[13]. I have observed on other occasions previously but would underline again that it may be appropriate that Incumbents and PCCs when explaining re-ordering plans to their congregations should explain the process including the fact that any objections raised in response to the Public Notice will inevitably cause significant delay, may add to the building costs of the project and will almost certainly mean that the parish will have to pay additional registry costs.”

True or Bluff?

Exaggeration and inaccuracy

Matters of opinion are by their nature subjective, but in their enthusiasm, some parties become carried away in an exaggeration of the situation. This becomes problematic when aspects of their assertions are readily verified by the court; however, such hyperbole is readily identified and is seldom fatal to the overall conclusion of the court. In Re New Lonan Churchyard [2017] EC Sodor 1* [the “treble clef” wooden headstone case], the objectors claimed that a headstone was “oversized and far too large, a foot [304.8mm] taller than the maximum laid down by the Diocesan Churchyard Regulations” [9]. Although the Chancellor agreed that it was “significantly too thick, by 80mm” [6], he noted that it was only “fractionally too high by 70mm”.

Physical dimensions are not the only features of evidence that are checkable by the court, or facts that are well-known by the Chancellor. In Re St Barnabas Eltham [2017] ECC Swk 4 Philip Petchey Ch. gently reminded the Twentieth Century Society:

“[8] I think that is wrong to say that the choir stalls were designed for the space; I think that they came, with the pews, from St Michael’s, Lant Street. Also, as I have said, I think that the post-war restoration was carried out by Thomas Ford’s son and not Thomas Ford himself (although Alan Ford worked for a practice that bore his father’s name)”.

Another form of exaggeration occurs when documents or opinions in support of an argument do not have the degree of authority implied, or there is a degree of ambiguity in the manner in which material is presented. With regard to the latter, in Re St Mary and St Cuthbert Chester-le-Street [2017] ECC Dur 1, the Church Buildings Council alleged [at 18] “the illustration showing how [one of the four 50 inch screens] would look in situ is somewhat misleading as it uses the westernmost piers which are significantly larger than those to the east and which would therefore ‘hide’ the TVs more effectively when folded back”. At L&RUK we are not in a position to judge whether this allegation has any merit, but note that in other fora, “favourable” presentations of proposed works &c are not uncommon.

[Update, 17 May 2019. In Re St. Philip & St. Jacob Bristol [2019] ECC Bri 1 the petitioners both rebutted the Victorian Society’s assertions regarding the inscription on the lectern at issue, and suggested an equitable solution to its removal].

Presentation and consistency

The majority of faculty petitions are submitted by representatives of the churches concerned, and consequently the views of the incumbent, churchwarden and the PCC are significant, whether as formal evidence or agreed policies (or their absence). In addition to the factual content of such information, the manner in which it is presented is also of importance.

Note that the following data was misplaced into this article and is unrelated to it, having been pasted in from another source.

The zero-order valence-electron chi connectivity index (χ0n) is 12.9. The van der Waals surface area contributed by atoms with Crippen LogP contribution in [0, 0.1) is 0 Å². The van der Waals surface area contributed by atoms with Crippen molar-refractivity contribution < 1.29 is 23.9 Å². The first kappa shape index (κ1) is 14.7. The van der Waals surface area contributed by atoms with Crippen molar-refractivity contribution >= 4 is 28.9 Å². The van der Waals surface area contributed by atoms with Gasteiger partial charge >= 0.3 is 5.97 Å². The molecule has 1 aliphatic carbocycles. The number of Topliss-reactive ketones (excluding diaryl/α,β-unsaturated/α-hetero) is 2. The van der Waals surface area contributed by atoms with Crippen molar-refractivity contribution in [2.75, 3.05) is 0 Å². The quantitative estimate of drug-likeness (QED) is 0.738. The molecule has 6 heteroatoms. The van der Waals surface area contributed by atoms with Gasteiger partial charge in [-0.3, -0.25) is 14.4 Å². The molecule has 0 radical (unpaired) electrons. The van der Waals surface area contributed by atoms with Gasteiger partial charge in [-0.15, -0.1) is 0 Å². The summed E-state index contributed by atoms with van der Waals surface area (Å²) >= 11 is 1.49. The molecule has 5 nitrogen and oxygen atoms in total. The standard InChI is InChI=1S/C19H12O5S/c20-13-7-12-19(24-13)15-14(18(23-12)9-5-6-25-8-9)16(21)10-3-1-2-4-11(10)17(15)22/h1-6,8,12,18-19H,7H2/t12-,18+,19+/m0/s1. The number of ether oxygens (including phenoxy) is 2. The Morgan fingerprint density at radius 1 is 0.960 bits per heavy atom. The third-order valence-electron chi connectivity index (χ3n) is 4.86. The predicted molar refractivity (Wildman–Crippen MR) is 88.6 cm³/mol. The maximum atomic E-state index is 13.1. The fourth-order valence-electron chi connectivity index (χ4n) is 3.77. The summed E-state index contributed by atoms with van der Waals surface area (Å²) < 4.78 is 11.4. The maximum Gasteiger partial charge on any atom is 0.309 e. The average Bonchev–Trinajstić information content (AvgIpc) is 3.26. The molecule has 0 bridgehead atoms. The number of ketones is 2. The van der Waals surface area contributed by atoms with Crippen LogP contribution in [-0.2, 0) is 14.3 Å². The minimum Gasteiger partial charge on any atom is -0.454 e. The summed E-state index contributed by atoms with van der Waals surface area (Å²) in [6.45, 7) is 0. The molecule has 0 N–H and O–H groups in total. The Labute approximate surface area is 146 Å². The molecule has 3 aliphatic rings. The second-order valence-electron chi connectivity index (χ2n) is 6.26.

Chancellors sometimes describe a presentation as “chaotic”, although a faculty may ensue in spite of, rather than because of, the presentation of the case by the petitioners and their professional adviser. In Re St. George Donnington [2016] ECC Chi 7I [at 25]. Chancellor Mark Hill observed:

“[20]. “…Notwithstanding the best attempts of the petitioners and inspecting architect to camouflage, conceal and confuse the situation, I have succeeded in finding amongst the jumble of papers a compelling need for the proposal to provide a modest extension with toilet facilities…”.

Although a such a petition may be deemed to make the case for the required changes, it will not pass the seal unless all the necessary information (including feedback from the associated consultations) is included. In the petition for reordering considered in Re All Saints Waldron [2016] ECC Chi 3*; there was no mention of the design, make and number of chairs or benches which would replace the pews that would be removed.

Future petitioners (and their professional advisors) would do well to heed the advice proffered by Chancellor Hill in para. 25 of Re St George Donnington: the role of consultation; the obligatory Statement of Significance; and the burden of proof on the petitioners. To this might be added the value of a pre-submission “sanity check” to ensure the petition is both sound and self-consistent. In Re St John the Baptist Knaresborough [2017] ECC Lee 4, the petition as presented was “doomed to failure” as “the Court could never sanction work to a bench surrounding a tree which presented a current and future risk [as identified in the tree assessment, submitted by the petitioners, of independent arboricultural consultants ]” [11].

On self-consistency, in Re St Stephen Burnley [2017] ECC Bla 7, the churchwarden explained that the church was dependent on fund raising events in order to remain financially viable; he commented [our emphasis]:

“[11]. …the costs of maintaining a Victorian building is a significant financial responsibility [sic]. It is essential for our future that we “free up” the space inside the church…the removal of the pews is essential to accommodate the column radiators. These are ‘necessary due to the unusually wide dimensions of the church which makes it impossible to adequately heat the centre of the church with just side radiators”